As snippets of "good news" about improvements in the state of our economy begin to filter through commentators, particularly on the right, are already talking about the "green shoots of economic recovery." Given the ridicule which Norman Lamont's use of the phrase generated way back in the 1990s, this could turn out to be something of an own goal. Nevertheless, on the radio earlier this week I heard that the Daily Mail was proclaiming that "Wow!" is now the only way describe Britain's economic vitality.
Keynes spoke of the effects of the "animal spirits" of entrepreneurs on the all-important levels of investment which generate employment and growth. If spirits are low then investment levels are low and the economy stagnates. But if entrepreneurs are optimistic, then, indeed "Wow!" they will invest like crazy, the Keynesian multiplier will kick in and the economic Nirvana of growth with full employment will become the order of the day. (The government's headache then becomes to keep control of inflation and maintain a balance of external payments.)
So the good news is to be welcomed, and we must hope it will be continued and reduce the economic privations which the most vulnerable in our society have been experiencing. Any attempt to preach otherwise would be churlish.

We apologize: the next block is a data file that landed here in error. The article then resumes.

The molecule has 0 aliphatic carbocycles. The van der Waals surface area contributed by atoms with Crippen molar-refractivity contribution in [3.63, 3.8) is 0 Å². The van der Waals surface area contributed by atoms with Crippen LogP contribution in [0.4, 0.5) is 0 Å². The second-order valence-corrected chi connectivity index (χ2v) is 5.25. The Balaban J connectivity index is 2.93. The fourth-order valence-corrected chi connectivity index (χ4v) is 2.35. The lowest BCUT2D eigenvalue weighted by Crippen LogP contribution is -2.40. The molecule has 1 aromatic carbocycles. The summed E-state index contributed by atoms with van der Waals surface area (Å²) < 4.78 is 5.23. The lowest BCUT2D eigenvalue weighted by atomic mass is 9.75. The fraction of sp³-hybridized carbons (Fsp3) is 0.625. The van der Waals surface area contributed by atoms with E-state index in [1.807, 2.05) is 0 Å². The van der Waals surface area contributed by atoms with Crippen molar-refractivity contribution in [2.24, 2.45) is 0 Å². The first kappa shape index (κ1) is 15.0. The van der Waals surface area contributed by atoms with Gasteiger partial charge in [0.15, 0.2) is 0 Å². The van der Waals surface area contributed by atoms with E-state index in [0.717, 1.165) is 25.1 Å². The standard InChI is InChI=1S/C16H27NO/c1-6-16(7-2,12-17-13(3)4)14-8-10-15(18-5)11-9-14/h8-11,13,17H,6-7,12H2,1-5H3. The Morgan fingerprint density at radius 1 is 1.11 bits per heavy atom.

Unfortunately attempts will be made to translate these signs of tentative economic recovery into applause for a political success for the George Osborne and the Tory party. The grim truth is as follows:
- this is not the beginnings of the recovery the economy after the financial crisis of 2007-9; the economy was already recovering in 2010 when Osborne and the coalition took office:
- the policy of "savage cuts" and the increase in VAT, the opposite of what Keynesian policy would advocate, helped to bring this recovery to a halt:
- the recession has therefore lasted longer than that in the 1930s and, indeed of any recession in the UK in the past 100 years:
- Britain's GDP, and therefore most people's incomes, still remain below the pre-crash level:
- by contrast, the US, where the Obama administration, in spite of obstruction from Congress, injected a Keynesian stimulus in the order of $800bn through a combination of tax cuts and increases in government expenditure, has already returned to pre-crash levels
- so have France and Germany, in spite of the troubles of the Eurozone.